People have a lot of opinions.
In our LV Moms Money Mic series, we hand over the podium to someone with a strong opinion about family and money. These are their views, not ours, but we welcome your responses.
Today, A. Ince discusses her decision to downsize her family from a large, spacious house to a more modest-sized one. This decision was purely by choice, not at all driven by financial need.
Growing up, I often heard phrases like, “A man’s home is his castle,” “Home sweet home” and “Home is where the heart is.”
With these thoughts deeply embedded in my subconscious, and without even really thinking about it too much, I developed a clear vision of what my “home” was supposed to look like. The vision always started in the kitchen--over-sized with marble counter tops, stainless steel appliances, an enormous island and a picture window/breakfast nook. Forget about the fact that I hardly ever cook.
Of course, my vision also included would-be guest rooms and two distinct home offices, one for my husband and one for me. The fact that we are both professionals who work largely outside of our home was irrelevant.
Other must-haves: A mudroom, a finished basement, a TV room, a play area for the kids and a sizeable backyard.
Given this vision, why are my husband, our two daughters and I currently living in a two-bedroom, two-bath condominium with an average-sized combined living/dining room, a small kitchen, a small home office and no yard whatsoever ... and absolutely loving it?
The answer's simple--this home has all we really need.
The Way We Used to Live
Let me start by saying that my husband and I are both professionals with well-paid jobs. We have two elementary-school aged children and we are used to frequently housing guests. We love to host dinners, and we do quite a bit of relaxing and hanging out in our home.
Luxury vs. Necessity?
How do you determine what is a luxury and what is a necessity in your life? Would you consider downgrading your home for something smaller?
We can afford to buy “more” house, and we've actually done so in the past. We used to own a five-bedroom house in the 'burbs, complete with the eat-in-kitchen, rec-room basement and two-level back deck. After that, we moved to New York City and lived in a modern, 4-bedroom, 4 ½-bath condo with lovely river views and a very large living room with ceiling-to-floor windows.
Don’t get me wrong. We enjoyed living in both of those homes. There was plenty of space (though much of it was seldom used), and lots of intricate details that only come with large and expensive homes, such as the spa-like bathrooms, exotic wood floors and high-end kitchen cabinets. But all that space meant twice the cleaning. Neither my husband nor I have green thumbs, so we also had the wonderful expense of hiring a weekly, round-the-year gardening service. Of course, despite having the service, we still ended up with a shed full of gardening tools.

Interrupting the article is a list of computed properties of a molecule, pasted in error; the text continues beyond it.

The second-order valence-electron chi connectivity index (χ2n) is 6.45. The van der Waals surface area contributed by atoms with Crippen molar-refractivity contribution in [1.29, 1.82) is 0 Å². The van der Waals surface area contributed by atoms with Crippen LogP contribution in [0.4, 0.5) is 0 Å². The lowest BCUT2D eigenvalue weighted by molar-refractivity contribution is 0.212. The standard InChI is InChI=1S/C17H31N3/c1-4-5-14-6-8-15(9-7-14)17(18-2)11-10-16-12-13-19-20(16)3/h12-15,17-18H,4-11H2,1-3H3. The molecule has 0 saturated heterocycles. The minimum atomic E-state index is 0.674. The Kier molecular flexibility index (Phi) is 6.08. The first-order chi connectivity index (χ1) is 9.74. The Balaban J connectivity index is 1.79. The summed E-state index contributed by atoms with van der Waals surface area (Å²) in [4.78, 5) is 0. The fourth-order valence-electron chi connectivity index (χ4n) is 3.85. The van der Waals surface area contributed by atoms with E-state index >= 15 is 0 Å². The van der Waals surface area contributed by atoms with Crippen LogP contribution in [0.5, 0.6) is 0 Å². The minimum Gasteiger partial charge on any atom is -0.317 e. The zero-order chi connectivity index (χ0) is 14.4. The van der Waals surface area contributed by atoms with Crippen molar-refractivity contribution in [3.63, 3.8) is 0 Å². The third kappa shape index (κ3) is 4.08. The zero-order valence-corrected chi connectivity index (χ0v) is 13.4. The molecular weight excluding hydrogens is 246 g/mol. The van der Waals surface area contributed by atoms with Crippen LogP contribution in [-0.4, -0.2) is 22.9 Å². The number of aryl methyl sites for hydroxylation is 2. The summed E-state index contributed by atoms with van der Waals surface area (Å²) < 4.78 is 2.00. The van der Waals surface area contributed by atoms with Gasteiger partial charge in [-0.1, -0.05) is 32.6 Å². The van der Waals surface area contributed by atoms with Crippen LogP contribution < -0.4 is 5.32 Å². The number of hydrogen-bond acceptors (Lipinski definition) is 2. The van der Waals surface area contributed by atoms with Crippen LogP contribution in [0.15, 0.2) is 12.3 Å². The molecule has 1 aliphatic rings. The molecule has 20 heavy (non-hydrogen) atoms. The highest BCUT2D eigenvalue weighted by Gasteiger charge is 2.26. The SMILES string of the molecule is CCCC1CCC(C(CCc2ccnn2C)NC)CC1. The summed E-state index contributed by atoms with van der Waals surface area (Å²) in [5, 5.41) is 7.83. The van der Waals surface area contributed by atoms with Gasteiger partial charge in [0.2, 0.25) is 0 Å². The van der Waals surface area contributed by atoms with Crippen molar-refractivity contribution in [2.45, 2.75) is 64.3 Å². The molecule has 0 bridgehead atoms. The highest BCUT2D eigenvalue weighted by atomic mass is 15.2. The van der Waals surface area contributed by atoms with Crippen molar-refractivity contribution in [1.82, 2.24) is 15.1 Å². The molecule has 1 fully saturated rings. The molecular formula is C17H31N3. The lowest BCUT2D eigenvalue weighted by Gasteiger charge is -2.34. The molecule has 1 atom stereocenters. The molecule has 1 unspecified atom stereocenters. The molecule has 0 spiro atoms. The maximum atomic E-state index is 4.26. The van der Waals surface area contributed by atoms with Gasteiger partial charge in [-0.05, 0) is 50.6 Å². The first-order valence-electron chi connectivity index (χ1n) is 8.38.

Why We Changed Our Minds
Larger houses mean more furniture, more TVs, an extra computer for the guest bedroom, extra towels and bedding ... you get my drift.
About three years ago, amidst all of this housing largesse and expense, we had an "Aha!" moment after flopping down, exhausted, for the umpteenth time on the couch after a day-turned-into-week of spring cleaning.
We didn't need that much house ... or that much stuff.
The way our family works, we all ended up in the same three spaces, over and over again, using the same tried and true items, over and over again. In fact, at any given moment of the week, you would find us:
- Sitting around the dining room table to eat, do homework or read the newspaper
- In our bedrooms sleeping
- In the living room watching TV
In the end, what we really loved about these homes were their great neighborhoods--not, as it turned out, the mudroom or the spare bedrooms.
How We Got Duped
In part, we overbought because the whole house-buying process begins with a banker telling you what you can theoretically afford, with little attention to all the other sizable year-in, year-out costs that accompany a home purchase.
Then, real estate brokers almost immediately shift your focus away from the “what you can afford” numbers that are in your head and start pushing you toward the options you “could” buy if you stretched a bit.
All of this takes your mind’s eye off the real issue--what do you really need?
A Smaller Home Has Saved Us Money ... and Time
In the end, many of us end up buying a house we can’t truly afford, or one that's more than we need, or both. A smaller home, as my husband and I have both happily discovered, often means paying less in utility bills, gardening costs, roofing repairs, property taxes and home furnishings.
We have also been amazed at how much time is freed up when you have less home to tend to, not to mention the financial savings. Our monthly mortgage payment alone decreased by around 28%.
Sure, the kids have occasionally lamented over not having their own rooms, or will talk about their friends who have dedicated play rooms and how they wished they had one. But in the end, they understand that their parents really think it is important to be happy as long as your needs are provided for, and that we love to spend whatever extra time, energy and resources we have traveling with them, being involved in all their after-school activities or simply spending time reading or playing board games ... rather than cleaning house.
Now, to me, that truly sounds like a home sweet home.
A. Ince is a NYC professional who loves to hang out with her husband and kids, enjoys traveling, reading and watching "period-piece" movies and TV shows, and who is addicted to reading magazines on her iPad.
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